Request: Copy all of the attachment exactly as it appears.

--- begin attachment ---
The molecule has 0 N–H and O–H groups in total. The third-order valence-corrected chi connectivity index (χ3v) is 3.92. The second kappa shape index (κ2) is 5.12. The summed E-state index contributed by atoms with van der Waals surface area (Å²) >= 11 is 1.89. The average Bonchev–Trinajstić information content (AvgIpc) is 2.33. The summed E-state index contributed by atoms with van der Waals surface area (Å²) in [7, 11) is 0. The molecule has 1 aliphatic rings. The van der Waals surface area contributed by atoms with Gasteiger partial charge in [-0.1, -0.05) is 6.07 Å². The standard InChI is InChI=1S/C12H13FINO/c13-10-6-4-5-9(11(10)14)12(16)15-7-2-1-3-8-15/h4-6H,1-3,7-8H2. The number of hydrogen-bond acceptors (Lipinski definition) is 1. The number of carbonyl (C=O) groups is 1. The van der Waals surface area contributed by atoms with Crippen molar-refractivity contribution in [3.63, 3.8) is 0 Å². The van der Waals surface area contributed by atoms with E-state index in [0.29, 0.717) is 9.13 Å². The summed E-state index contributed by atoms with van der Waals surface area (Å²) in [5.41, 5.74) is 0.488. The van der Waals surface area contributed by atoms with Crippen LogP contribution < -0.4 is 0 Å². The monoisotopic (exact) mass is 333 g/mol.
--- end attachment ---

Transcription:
The molecule has 0 N–H and O–H groups in total. The third-order valence-corrected chi connectivity index (χ3v) is 3.92. The second kappa shape index (κ2) is 5.12. The summed E-state index contributed by atoms with van der Waals surface area (Å²) >= 11 is 1.89. The average Bonchev–Trinajstić information content (AvgIpc) is 2.33. The summed E-state index contributed by atoms with van der Waals surface area (Å²) in [7, 11) is 0. The molecule has 1 aliphatic rings. The van der Waals surface area contributed by atoms with Gasteiger partial charge in [-0.1, -0.05) is 6.07 Å². The standard InChI is InChI=1S/C12H13FINO/c13-10-6-4-5-9(11(10)14)12(16)15-7-2-1-3-8-15/h4-6H,1-3,7-8H2. The number of hydrogen-bond acceptors (Lipinski definition) is 1. The number of carbonyl (C=O) groups is 1. The van der Waals surface area contributed by atoms with Crippen molar-refractivity contribution in [3.63, 3.8) is 0 Å². The van der Waals surface area contributed by atoms with E-state index in [0.29, 0.717) is 9.13 Å². The summed E-state index contributed by atoms with van der Waals surface area (Å²) in [5.41, 5.74) is 0.488. The van der Waals surface area contributed by atoms with Crippen LogP contribution < -0.4 is 0 Å². The monoisotopic (exact) mass is 333 g/mol.